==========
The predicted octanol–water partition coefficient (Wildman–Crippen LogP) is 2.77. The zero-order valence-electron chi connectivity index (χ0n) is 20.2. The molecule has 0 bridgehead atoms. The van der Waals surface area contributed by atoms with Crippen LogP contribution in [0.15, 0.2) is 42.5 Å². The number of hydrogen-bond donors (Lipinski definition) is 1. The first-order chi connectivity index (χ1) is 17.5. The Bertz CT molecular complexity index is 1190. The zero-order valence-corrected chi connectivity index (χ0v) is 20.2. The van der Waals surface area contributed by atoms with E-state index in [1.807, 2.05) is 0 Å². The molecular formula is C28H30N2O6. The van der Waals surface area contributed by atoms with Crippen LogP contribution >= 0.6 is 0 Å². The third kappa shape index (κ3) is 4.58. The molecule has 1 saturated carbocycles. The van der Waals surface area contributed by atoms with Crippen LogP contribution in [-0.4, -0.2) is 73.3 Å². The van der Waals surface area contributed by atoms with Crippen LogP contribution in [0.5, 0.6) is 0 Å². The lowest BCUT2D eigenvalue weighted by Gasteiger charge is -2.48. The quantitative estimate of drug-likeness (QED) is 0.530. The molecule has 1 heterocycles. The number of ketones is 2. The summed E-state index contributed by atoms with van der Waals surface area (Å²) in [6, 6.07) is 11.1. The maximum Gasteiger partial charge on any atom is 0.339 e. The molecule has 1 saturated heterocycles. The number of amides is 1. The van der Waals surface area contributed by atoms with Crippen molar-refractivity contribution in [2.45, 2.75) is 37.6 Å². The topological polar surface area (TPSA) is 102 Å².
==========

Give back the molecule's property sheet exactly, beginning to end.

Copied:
The predicted octanol–water partition coefficient (Wildman–Crippen LogP) is 2.77. The zero-order valence-electron chi connectivity index (χ0n) is 20.2. The molecule has 0 bridgehead atoms. The van der Waals surface area contributed by atoms with Crippen LogP contribution in [0.15, 0.2) is 42.5 Å². The number of hydrogen-bond donors (Lipinski definition) is 1. The first-order chi connectivity index (χ1) is 17.5. The Bertz CT molecular complexity index is 1190. The zero-order valence-corrected chi connectivity index (χ0v) is 20.2. The van der Waals surface area contributed by atoms with E-state index in [1.807, 2.05) is 0 Å². The molecular formula is C28H30N2O6. The van der Waals surface area contributed by atoms with Crippen LogP contribution >= 0.6 is 0 Å². The third kappa shape index (κ3) is 4.58. The molecule has 1 saturated carbocycles. The van der Waals surface area contributed by atoms with Crippen LogP contribution in [-0.4, -0.2) is 73.3 Å². The van der Waals surface area contributed by atoms with Crippen LogP contribution in [0.5, 0.6) is 0 Å². The lowest BCUT2D eigenvalue weighted by Gasteiger charge is -2.48. The quantitative estimate of drug-likeness (QED) is 0.530. The molecule has 1 heterocycles. The number of ketones is 2. The summed E-state index contributed by atoms with van der Waals surface area (Å²) in [6, 6.07) is 11.1. The maximum Gasteiger partial charge on any atom is 0.339 e. The molecule has 1 saturated heterocycles. The number of amides is 1. The van der Waals surface area contributed by atoms with Crippen molar-refractivity contribution in [2.45, 2.75) is 37.6 Å². The topological polar surface area (TPSA) is 102 Å².